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Dorothy Day's Pilgrimage Continues at Casa Juan DiegoFeatured ArticlesServing the Poor at the Casa Juan Diego Clinic: Entering the Wounds of Jesus

Serving the Poor at the Casa Juan Diego Clinic: Entering the Wounds of Jesus

by Angel Valdez

Holly came to Casa Juan Diego as a Catholic Worker after her graduation as a nurse from Villanova University.

Being a Catholic Worker means rising every morning and, like Moses, heeding God’s call to “remove the sandals from my feet,” for truly the place where I stand is holy ground (Exodus 3:5). All day long, people bring us their stories. They open up their wounds before us; those of their bodies and the sufferings of their hearts too. By grace we begin to realize the divinity of this invitation.

Here at Casa Juan Diego, I have the great privilege of working in our clinic. It is my joy to sit and listen to each patient as they let me in to a glimpse of their life. On Fridays, we begin around 5:30 a.m. Before unlocking the door, I stop in the chapel to thank Jesus; to ask him to be my hands and my eyes this day, and to pray for our patients. Some mornings, it is still dark outside, and there is a line of people waiting patiently at the door. A few have arrived as early as 3:30 a.m. just to be sure they would have a chance to see the doctor. As we greet each other, I’m met with the familiar response to my morning welcome of “¿Cómo está?”:Estoy aquí, gracias a Dios.” I’m here, thanks be to God. It is the common and authentic song of gratitude of the buena gente.

by Celia Thomson

I know that the morning will be filled with both joy and sorrow. There will be many folks we can help. There will be others we cannot. The Salvadoran woman with hypothyroidism and anxiety has not taken medication in six months because she not had work. She is sad all the time; is it depression or does she miss the two sons she was forced to leave eight years ago, after death threats from local gangs? A woman from Honduras has thorns wedged into her shin bone and tells me she got them somewhere between Mexico and la frontera during her journey on foot. The elderly man with diabetes, hypertension, high cholesterol, and an amputated leg begins to cry when he discovers we can help cover the cost of his insulins. A man with worsening neuropathy wonder how he will continue working if he keeps losing feeling in his legs and hands.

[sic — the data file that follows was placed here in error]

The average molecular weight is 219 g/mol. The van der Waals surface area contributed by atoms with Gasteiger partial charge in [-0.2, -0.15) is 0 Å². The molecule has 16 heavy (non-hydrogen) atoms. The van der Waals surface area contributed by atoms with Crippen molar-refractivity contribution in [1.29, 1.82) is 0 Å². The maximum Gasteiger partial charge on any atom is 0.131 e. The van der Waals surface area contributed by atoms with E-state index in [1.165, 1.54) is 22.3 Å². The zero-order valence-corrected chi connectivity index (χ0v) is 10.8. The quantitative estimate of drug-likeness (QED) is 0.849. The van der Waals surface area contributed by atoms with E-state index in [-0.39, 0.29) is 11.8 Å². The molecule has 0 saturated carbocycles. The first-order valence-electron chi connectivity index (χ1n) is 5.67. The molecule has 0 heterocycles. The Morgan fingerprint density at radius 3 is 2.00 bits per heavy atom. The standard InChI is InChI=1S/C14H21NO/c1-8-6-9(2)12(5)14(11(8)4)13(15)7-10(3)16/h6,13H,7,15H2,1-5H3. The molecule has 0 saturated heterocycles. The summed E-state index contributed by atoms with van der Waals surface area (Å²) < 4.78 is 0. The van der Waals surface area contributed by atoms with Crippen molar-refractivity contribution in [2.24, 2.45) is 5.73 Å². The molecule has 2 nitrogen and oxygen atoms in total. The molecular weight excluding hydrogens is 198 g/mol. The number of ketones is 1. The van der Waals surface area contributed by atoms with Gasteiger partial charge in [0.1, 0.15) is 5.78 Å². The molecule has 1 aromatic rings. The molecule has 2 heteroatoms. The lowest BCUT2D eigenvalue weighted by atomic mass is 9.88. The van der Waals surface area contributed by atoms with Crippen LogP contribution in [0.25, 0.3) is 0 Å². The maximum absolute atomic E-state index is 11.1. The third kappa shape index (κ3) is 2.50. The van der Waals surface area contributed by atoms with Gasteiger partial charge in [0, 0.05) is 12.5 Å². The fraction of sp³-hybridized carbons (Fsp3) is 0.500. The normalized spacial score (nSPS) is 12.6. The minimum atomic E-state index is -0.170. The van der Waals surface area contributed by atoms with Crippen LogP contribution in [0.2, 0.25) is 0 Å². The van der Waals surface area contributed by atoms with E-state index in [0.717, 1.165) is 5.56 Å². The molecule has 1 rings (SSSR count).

Some things we simply don’t have the resources for, like the man who has been walking on a broken foot since his work accident, and the diabetic who needs emergency eye surgery. There are burns we can’t heal, kidneys we can’t dialyze, pregnant mothers we can’t assess (but we can help in other ways). And then there always remain the harder things: mothers we cannot reunite with their children, fathers we cannot find work for, questions we don’t have the answers to.

In this work, Christ is revealed to us all day long. We are bathed in the light of His Presence, if only we have eyes of faith. That light doesn’t always look radiant. Sometimes it looks tired, and worried about this month’s rent. Sometimes it looks like a deteriorating body after years without medical care. Sometimes it appears only as the darkness of loss; the shadow of a disappeared brother, a murdered son, a miscarried baby. But almost always, there is a joy and deep faith that leaves me profoundly humbled. When we enter into the stories of each soul placed before us, we tread upon sacred ground. We enter into the very wounds of our Jesus. He comes to us in diabetic foot ulcers and infected teeth. He comes to us in need and deserving to be cared for.

Houston Catholic Worker, July-August 2018, Vol. XXXVI, No. 3.